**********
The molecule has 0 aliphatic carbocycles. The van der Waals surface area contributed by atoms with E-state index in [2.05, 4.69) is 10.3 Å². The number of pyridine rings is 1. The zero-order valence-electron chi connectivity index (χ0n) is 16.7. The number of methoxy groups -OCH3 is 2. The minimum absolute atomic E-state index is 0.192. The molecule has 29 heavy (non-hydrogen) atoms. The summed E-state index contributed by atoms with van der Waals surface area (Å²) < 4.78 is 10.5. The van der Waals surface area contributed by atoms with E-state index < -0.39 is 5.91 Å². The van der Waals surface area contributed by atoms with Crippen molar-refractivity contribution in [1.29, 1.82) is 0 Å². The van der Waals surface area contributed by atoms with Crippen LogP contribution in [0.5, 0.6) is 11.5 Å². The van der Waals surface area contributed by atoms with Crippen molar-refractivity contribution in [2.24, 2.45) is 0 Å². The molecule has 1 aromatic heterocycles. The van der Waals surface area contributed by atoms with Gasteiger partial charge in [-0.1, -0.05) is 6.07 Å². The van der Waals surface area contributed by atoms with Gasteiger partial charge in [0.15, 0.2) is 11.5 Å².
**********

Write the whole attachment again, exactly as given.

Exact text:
The molecule has 0 aliphatic carbocycles. The van der Waals surface area contributed by atoms with E-state index in [2.05, 4.69) is 10.3 Å². The number of pyridine rings is 1. The zero-order valence-electron chi connectivity index (χ0n) is 16.7. The number of methoxy groups -OCH3 is 2. The minimum absolute atomic E-state index is 0.192. The molecule has 29 heavy (non-hydrogen) atoms. The summed E-state index contributed by atoms with van der Waals surface area (Å²) < 4.78 is 10.5. The van der Waals surface area contributed by atoms with E-state index < -0.39 is 5.91 Å². The van der Waals surface area contributed by atoms with Crippen molar-refractivity contribution in [1.29, 1.82) is 0 Å². The van der Waals surface area contributed by atoms with Crippen LogP contribution in [0.5, 0.6) is 11.5 Å². The van der Waals surface area contributed by atoms with Crippen molar-refractivity contribution in [2.24, 2.45) is 0 Å². The molecule has 1 aromatic heterocycles. The van der Waals surface area contributed by atoms with Gasteiger partial charge in [-0.1, -0.05) is 6.07 Å². The van der Waals surface area contributed by atoms with Gasteiger partial charge in [0.15, 0.2) is 11.5 Å².